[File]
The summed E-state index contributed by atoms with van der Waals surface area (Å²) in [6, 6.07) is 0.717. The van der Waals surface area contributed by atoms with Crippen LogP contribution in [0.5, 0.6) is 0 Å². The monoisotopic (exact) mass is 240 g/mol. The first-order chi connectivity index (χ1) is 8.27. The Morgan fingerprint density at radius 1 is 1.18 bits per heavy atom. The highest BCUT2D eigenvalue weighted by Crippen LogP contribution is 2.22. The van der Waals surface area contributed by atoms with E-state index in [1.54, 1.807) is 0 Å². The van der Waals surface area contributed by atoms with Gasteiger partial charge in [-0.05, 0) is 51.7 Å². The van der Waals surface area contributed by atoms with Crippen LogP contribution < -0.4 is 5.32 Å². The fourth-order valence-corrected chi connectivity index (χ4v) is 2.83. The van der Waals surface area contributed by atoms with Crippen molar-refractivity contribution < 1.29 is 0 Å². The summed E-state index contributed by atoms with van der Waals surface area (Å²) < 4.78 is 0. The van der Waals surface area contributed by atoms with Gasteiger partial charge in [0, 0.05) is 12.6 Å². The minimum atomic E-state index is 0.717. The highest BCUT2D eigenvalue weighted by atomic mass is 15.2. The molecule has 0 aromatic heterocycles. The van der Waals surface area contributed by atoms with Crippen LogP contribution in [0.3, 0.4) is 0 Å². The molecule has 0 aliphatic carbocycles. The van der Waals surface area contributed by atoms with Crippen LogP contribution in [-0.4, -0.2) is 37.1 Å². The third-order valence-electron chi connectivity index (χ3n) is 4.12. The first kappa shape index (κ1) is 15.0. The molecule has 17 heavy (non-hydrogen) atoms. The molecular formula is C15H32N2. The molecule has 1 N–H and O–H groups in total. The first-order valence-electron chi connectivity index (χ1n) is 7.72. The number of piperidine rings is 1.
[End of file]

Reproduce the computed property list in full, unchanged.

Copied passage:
The summed E-state index contributed by atoms with van der Waals surface area (Å²) in [6, 6.07) is 0.717. The van der Waals surface area contributed by atoms with Crippen LogP contribution in [0.5, 0.6) is 0 Å². The monoisotopic (exact) mass is 240 g/mol. The first-order chi connectivity index (χ1) is 8.27. The Morgan fingerprint density at radius 1 is 1.18 bits per heavy atom. The highest BCUT2D eigenvalue weighted by Crippen LogP contribution is 2.22. The van der Waals surface area contributed by atoms with E-state index in [1.54, 1.807) is 0 Å². The van der Waals surface area contributed by atoms with Gasteiger partial charge in [-0.05, 0) is 51.7 Å². The van der Waals surface area contributed by atoms with Crippen LogP contribution < -0.4 is 5.32 Å². The fourth-order valence-corrected chi connectivity index (χ4v) is 2.83. The van der Waals surface area contributed by atoms with Crippen molar-refractivity contribution < 1.29 is 0 Å². The summed E-state index contributed by atoms with van der Waals surface area (Å²) < 4.78 is 0. The van der Waals surface area contributed by atoms with Gasteiger partial charge in [0, 0.05) is 12.6 Å². The minimum atomic E-state index is 0.717. The highest BCUT2D eigenvalue weighted by atomic mass is 15.2. The molecule has 0 aromatic heterocycles. The van der Waals surface area contributed by atoms with Crippen LogP contribution in [0.3, 0.4) is 0 Å². The molecule has 0 aliphatic carbocycles. The van der Waals surface area contributed by atoms with Crippen LogP contribution in [-0.4, -0.2) is 37.1 Å². The third-order valence-electron chi connectivity index (χ3n) is 4.12. The first kappa shape index (κ1) is 15.0. The molecule has 17 heavy (non-hydrogen) atoms. The molecular formula is C15H32N2. The molecule has 1 N–H and O–H groups in total. The first-order valence-electron chi connectivity index (χ1n) is 7.72. The number of piperidine rings is 1.